Watch Out, Macau: Asia’s Budding Sin Cities Bet Big On Chinese Tourists

    From Vietnam to Australia, locales across the Asia-Pacific are hoping to lure moneyed Chinese gamblers with a spate of new resort-casino projects.
    8City, the massive $290 billion gambling complex planned to open in South Korea by 2030. (8City)
    Jing DailyAuthor
      Published   in Finance

    8City, the massive $290 billion gambling complex planned to open in South Korea by 2030. (8City)

    Gambling in China may be illegal, but Chinese travelers don’t have to go far to find it—and their options are growing by the minute.

    South Korea is the latest country to see a major new gaming development after it approved the construction of its first foreign-owned casino. The recently announced $2.2 billion joint venture project between Las Vegas-based Caesers Entertainment and Hong Kong developer Lippo Ltd. will be located near Seoul’s Incheon Airport, and will face competition from Korean casino operators such as Paradise Co. and Grand Korea Leisure Co.

    That’s not the only competition it will face, however, as locations across Asia vie for the attention of moneyed Chinese visitors. The rapid growth of China’s outbound tourist market means that governments are loosening restrictions across Asia. As a result, gaming resorts are cropping up in many locations far from the shores of Macau, Asia's gambling behemoth and playground for the world’s ultra-wealthy.

    In order to provide a better picture of what’s going on at Asia’s top gambling destinations, we’ve provided a rundown listing some of the most active Asia-Pacific areas rushing to attract Chinese tourists lured by the thrill of the roulette wheel.

    South Korea#

    With a focus on the middle class rather than high rollers, South Korea’s gambling industry has centered around Asian travelers. In addition to the new project underway, South Korea already has 16 “foreign-only” casinos located mainly in Seoul and Jeju, as well as a massive $290 billion gambling island slated to open in 2030. Chinese visitors are the main focus, comprising 41 percent of the country’s casino customers in 2012. With many casinos offering much lower minimum bets in VIP rooms than those in Macau, as well as a wide variety of family- and group-friendly amenities such as spas, shopping, restaurants, and shows, South Korea is far more of a playground for China’s upper-middle class than the world’s most super-rich.


    Australia’s two largest casino companies—Crown Resorts and Echo Entertainment—are locked in an all-out battle to woo middle-class Chinese betters. “While over the last 10 years there has been a significant increase in Chinese tourist arrivals to Australia, we can and should be doing even better given the size and growth of China’s outbound tourism,” Crown Resorts CEO Rowen Craigie told Financial Times this week.

    Crown's Eureka Tower on the Yarra River. (Wikimedia)


    Located only about 1.5 hours by plane from southern China, Vietnam saw a 33.5 percent increase in Chinese tourists last year. It’s not stopping there: Vietnamese investors are planning to spend billions on casinos and resorts in the coming years with hopes of attracting Chinese tourists hoping to indulge in some vice on their beach vacation. One of the major developments being planned is a $4 billion resort and casino complex set to be built by Vietnamese asset management company VinaCapital. Other major projects underway include one for $2 billion in Lang Song, another for $4.1 billion in Vung Tau, and one for $4 billion in Phu Yen.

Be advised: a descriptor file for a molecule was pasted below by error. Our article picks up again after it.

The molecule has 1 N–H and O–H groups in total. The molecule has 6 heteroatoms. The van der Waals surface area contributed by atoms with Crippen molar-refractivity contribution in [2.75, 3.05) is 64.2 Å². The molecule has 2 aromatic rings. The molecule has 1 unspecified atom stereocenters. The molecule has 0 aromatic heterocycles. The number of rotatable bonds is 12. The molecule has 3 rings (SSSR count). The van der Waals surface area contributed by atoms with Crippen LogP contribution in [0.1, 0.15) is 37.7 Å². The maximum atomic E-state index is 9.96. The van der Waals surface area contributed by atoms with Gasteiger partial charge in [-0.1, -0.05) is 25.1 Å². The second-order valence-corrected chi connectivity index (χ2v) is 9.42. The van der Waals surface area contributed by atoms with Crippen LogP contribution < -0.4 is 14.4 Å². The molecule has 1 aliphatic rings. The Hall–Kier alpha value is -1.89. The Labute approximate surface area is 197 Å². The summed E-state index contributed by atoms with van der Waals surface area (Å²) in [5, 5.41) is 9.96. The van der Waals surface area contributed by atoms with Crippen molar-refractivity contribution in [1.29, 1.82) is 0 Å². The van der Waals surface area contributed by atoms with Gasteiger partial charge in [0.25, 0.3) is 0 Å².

The Philippines#

    Top global casino magnates can find common ground in this Southeast Asian gambling destination. Last year, Macau casino mogul Lawrence Ho and Australian counterpart James Packer of Crown teamed up to sign an agreement for the first casino to be built outside of Macau by their partner company, Melco Crown Entertainment. The casino will open in the middle of this year inside a giant complex called Entertainment City, which will hold gaming resorts by four different franchises and is expected to generate up to $10 billion annually when all are completed. That is, if the Chinese government doesn’t stand in the way: China’s Ministry of Foreign Affairs recently instructed citizens not to gamble in the Phillippines due to alleged risks of being detained over debt.


    With sights set mainly on big-ticket gamblers, the wealthy Asian city-state brought in about $6 billion in gambling revenue in 2013, a 3.8 percent increase from last year. The Marina Bay Sands, which is owned by Las Vegas Sands Corp., and Genting Group’s Resorts World Sentosa helped push Singapore to the third-largest global gambling spot after Las Vegas and Macau. While Singapore’s mass-market revenues actually flattened over the past year, they were buoyed by the ultra-wealthy VIPs that continue to flock to the tables.

    Singapore's Marina Bay, which holds the Marina Bay Sands Casino. (Flickr/Daniel Peckham)


    Last but not least, no list of Asian gaming destinations is complete without Macau. With its plethora of ultra-high rollers, money-laundering scandals, and even gang activity, the world’s largest gambling center has often been seen as more of a Bond villain hideout than a family-friendly vacation destination. However, the Chinese government’s ant-corruption crackdown showed casino owners that the whales aren’t always a sure bet, so developers have been working to offer more affordable entertainment and gambling options for the crowd who can’t quite afford Macau’s average of $400,000 per gambler spent in VIP rooms. They’re certainly doing something right: Macau produced a record $45.2 billion in gaming revenues last year.

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